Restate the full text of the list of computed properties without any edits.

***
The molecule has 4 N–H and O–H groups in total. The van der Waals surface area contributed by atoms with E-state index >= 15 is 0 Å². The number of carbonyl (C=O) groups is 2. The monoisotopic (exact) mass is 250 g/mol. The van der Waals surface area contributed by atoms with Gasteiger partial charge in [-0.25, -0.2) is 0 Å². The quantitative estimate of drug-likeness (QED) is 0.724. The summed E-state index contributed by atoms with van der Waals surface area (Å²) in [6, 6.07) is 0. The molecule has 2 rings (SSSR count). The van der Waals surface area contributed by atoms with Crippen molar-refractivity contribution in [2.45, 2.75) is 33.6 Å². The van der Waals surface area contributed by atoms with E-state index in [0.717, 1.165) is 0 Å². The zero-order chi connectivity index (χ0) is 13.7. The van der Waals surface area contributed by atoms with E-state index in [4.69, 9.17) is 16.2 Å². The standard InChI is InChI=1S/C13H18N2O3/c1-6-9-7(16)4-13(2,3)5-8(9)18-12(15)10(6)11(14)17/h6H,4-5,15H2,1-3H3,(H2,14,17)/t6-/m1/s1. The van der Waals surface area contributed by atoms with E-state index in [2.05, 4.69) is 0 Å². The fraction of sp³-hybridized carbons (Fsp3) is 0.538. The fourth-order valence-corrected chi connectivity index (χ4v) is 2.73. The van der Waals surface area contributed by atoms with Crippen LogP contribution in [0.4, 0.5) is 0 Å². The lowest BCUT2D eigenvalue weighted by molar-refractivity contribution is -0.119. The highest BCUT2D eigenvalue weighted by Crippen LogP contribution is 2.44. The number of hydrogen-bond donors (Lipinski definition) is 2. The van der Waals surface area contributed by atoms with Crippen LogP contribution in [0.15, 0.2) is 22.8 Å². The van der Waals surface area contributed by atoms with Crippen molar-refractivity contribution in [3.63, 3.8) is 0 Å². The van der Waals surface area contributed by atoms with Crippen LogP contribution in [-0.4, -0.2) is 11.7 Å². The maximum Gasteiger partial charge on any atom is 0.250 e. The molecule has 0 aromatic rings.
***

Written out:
The molecule has 4 N–H and O–H groups in total. The van der Waals surface area contributed by atoms with E-state index >= 15 is 0 Å². The number of carbonyl (C=O) groups is 2. The monoisotopic (exact) mass is 250 g/mol. The van der Waals surface area contributed by atoms with Gasteiger partial charge in [-0.25, -0.2) is 0 Å². The quantitative estimate of drug-likeness (QED) is 0.724. The summed E-state index contributed by atoms with van der Waals surface area (Å²) in [6, 6.07) is 0. The molecule has 2 rings (SSSR count). The van der Waals surface area contributed by atoms with Crippen molar-refractivity contribution in [2.45, 2.75) is 33.6 Å². The van der Waals surface area contributed by atoms with E-state index in [0.717, 1.165) is 0 Å². The zero-order chi connectivity index (χ0) is 13.7. The van der Waals surface area contributed by atoms with E-state index in [4.69, 9.17) is 16.2 Å². The standard InChI is InChI=1S/C13H18N2O3/c1-6-9-7(16)4-13(2,3)5-8(9)18-12(15)10(6)11(14)17/h6H,4-5,15H2,1-3H3,(H2,14,17)/t6-/m1/s1. The van der Waals surface area contributed by atoms with E-state index in [2.05, 4.69) is 0 Å². The fraction of sp³-hybridized carbons (Fsp3) is 0.538. The fourth-order valence-corrected chi connectivity index (χ4v) is 2.73. The van der Waals surface area contributed by atoms with Crippen LogP contribution in [0.4, 0.5) is 0 Å². The lowest BCUT2D eigenvalue weighted by molar-refractivity contribution is -0.119. The highest BCUT2D eigenvalue weighted by Crippen LogP contribution is 2.44. The number of hydrogen-bond donors (Lipinski definition) is 2. The van der Waals surface area contributed by atoms with Crippen LogP contribution in [0.15, 0.2) is 22.8 Å². The van der Waals surface area contributed by atoms with Crippen molar-refractivity contribution in [3.63, 3.8) is 0 Å². The van der Waals surface area contributed by atoms with Crippen LogP contribution in [-0.4, -0.2) is 11.7 Å². The maximum Gasteiger partial charge on any atom is 0.250 e. The molecule has 0 aromatic rings.